Loss of a Major Funding Source

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No matter how much effort a nonprofit makes to diversify revenue sources, a single funding source is often disproportionately important. If that revenue source is lost, the impact on the organization could be catastrophic. This chapter presents possible responses to this type of crisis.

Weather the loss of a funding source.

The steps to prevent being unprepared when a major funding source vanishes are similar to those of surviving an economic downturn. Organizations should diversify revenue sources and establish a cash reserve to cushion the blow. Leaders should also make every effort to stay informed about the stability of their primary funding source and proactively take measures to retain the source.

Specific elements of the crisis management plan for weathering the loss of a funding source include:

  • Have an emergency budget:  The budget should set out the minimum amount of money that would need to be earned each month in order to maintain a basic level of services. This will need to be regularly updated.
  • Train the crisis management team: The crisis management plan for the loss of a key revenue stream should begin with designating a recovery team. The team should be trained in fundraising skills. This is generally a relatively easy process, though the act of fundraising itself is obviously quite hard work. A training session can often be completed within a single day, or even an afternoon.

The crisis recovery team should dedicate time to identifying potential revenue sources.

If the unpleasant reality of losing a primary funding source occurs, the organization should activate this recovery team to significantly increase the level of effort going toward fundraising and revenue development. Members of the team should be prepared to spend seven to ten hours per month strategizing and fundraising in addition to their usual responsibilities.

The team should begin by assembling a list of potential revenue sources. The list should be made as diverse as possible, and it should combine larger sources that may take a longer amount of time to pay off with smaller sources that can be realized more immediately. A few ideas for potential sources are:

  • Hold a membership drive.
  • Charge for subscriptions to a newsletter.
  • Canvass.
  • Run a gifts campaign.
  • Charge fees for services, using a sliding scale.
  • Sell products such as T-shirts and stationery.
  • Speak at professional organizations and service clubs.
  • Apply for grants from local corporations, service clubs, churches, or unions.
  • Apply for a line of credit from the bank.
  • Hold special events such as concerts or parties.
  • Sell booklets or manuals with useful information.
  • Approach corporations for sponsorship.

After identifying potential revenue sources conduct a cost benefit analysis.

Once the recovery team has assembled a list of potential revenue sources, it should evaluate each using the following criteria:

  • Estimated potential revenue
  • Appropriateness of the activity in relation to your mission
  • Research required
  • Time needed to implement (is this a short or long term approach?)
  • Number of staff and volunteers required
  • Cost
  • Risks
  • Liklihood of success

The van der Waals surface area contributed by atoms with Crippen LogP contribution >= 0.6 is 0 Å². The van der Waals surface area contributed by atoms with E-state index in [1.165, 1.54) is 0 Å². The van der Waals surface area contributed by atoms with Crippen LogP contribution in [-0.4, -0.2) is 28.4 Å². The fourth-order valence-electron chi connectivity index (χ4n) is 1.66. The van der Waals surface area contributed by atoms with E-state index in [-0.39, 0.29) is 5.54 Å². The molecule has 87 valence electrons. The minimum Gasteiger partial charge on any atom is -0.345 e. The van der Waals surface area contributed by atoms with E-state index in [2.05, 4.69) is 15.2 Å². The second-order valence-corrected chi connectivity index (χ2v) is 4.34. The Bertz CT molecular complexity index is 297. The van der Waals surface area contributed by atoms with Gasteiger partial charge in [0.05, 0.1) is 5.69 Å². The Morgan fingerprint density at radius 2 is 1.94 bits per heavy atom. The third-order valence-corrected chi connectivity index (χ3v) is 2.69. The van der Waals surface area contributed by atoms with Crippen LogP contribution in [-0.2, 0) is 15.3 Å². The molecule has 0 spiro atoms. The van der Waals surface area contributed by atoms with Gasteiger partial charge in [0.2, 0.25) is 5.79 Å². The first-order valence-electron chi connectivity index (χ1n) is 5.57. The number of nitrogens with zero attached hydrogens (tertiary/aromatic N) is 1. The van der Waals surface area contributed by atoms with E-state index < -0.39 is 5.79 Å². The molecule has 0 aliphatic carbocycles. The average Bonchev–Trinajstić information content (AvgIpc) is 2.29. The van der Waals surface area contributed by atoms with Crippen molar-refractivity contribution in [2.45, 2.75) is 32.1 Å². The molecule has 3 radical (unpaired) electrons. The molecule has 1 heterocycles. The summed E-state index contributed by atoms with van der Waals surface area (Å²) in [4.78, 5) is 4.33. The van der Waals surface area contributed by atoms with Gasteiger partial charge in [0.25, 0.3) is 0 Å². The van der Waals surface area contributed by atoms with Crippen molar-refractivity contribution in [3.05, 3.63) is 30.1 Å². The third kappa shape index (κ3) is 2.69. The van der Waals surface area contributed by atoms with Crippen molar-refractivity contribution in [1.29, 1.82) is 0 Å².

• Appropriateness of revenue source

With this information, identify activities that will yield the most revenue with the amount of time and resources the organization can afford to deveote.

When making cuts, leaders of nonprofits can think creatively and take care of people as much as possible.

First and foremost organizations are made of people, and in the case of nonprofits, these people are typically very dedicated and usually not very highly compensated.   When cost-cutting is necessary, it is important to reassure staff of their security where possible, and to maintain transparency when this is not possible.  Some strategies include:

  • Hold regular meetings to update the team on additional revenue generating activities and the status of these activities.
  • Reward and recognize staff members and volunteers putting in additional hours to support revenue development on top of their normal activities.
  • Be straight with people about difficult measures that may need to be taken with as much notice as possible. Maintain an open-door policy for employees who may be very concerned about their own livelihoods.
  • If the organization is renting its office space, it may be possible to negotiate with the landlord for a free month or discounted rent, which he or she may agree to when faced with the alternative of a vacant property.
  • It may also be possible to share space with another nonprofit, e.g., with one group using the offices during regular daytime hours and the other using them in the evenings.
  • To avoid layoffs, consider temporarily reducing staff hours and pay.  This is a hard pill to swallow for employees, but clear communication about the reasons and the alternatives (letting people go) help make this less painful. 
  • For any of these ideas, consider hiring a consultant with experience in making these changes. The fee for consultants ranges from $300 to $1,500 per day, though some may choose to donate time if asked. Be sure to thoroughly check the references of a potential consultant before they are hired, and interview them to make sure that they are not only skilled, but enthusiastic and capable of responding to your nonprofit's particular situation.
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Prepare your organization for the loss of a major donor by testing your knowledge.

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